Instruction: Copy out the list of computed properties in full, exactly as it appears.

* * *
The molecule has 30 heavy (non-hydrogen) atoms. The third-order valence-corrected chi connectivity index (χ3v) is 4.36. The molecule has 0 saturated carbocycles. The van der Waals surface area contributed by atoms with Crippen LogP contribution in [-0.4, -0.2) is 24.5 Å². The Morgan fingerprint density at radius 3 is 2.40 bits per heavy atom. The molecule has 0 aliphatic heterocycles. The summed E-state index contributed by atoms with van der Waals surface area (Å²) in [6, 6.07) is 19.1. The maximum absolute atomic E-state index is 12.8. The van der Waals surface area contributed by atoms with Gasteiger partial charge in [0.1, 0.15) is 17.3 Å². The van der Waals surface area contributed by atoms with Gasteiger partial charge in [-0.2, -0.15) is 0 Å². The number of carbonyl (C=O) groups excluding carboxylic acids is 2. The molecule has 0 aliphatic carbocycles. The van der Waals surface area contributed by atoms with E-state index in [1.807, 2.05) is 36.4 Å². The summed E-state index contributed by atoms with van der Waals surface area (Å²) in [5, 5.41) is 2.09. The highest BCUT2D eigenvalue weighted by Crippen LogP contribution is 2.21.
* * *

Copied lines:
The molecule has 30 heavy (non-hydrogen) atoms. The third-order valence-corrected chi connectivity index (χ3v) is 4.36. The molecule has 0 saturated carbocycles. The van der Waals surface area contributed by atoms with Crippen LogP contribution in [-0.4, -0.2) is 24.5 Å². The Morgan fingerprint density at radius 3 is 2.40 bits per heavy atom. The molecule has 0 aliphatic heterocycles. The summed E-state index contributed by atoms with van der Waals surface area (Å²) in [6, 6.07) is 19.1. The maximum absolute atomic E-state index is 12.8. The van der Waals surface area contributed by atoms with Gasteiger partial charge in [0.1, 0.15) is 17.3 Å². The van der Waals surface area contributed by atoms with Gasteiger partial charge in [-0.2, -0.15) is 0 Å². The number of carbonyl (C=O) groups excluding carboxylic acids is 2. The molecule has 0 aliphatic carbocycles. The van der Waals surface area contributed by atoms with E-state index in [1.807, 2.05) is 36.4 Å². The summed E-state index contributed by atoms with van der Waals surface area (Å²) in [5, 5.41) is 2.09. The highest BCUT2D eigenvalue weighted by Crippen LogP contribution is 2.21.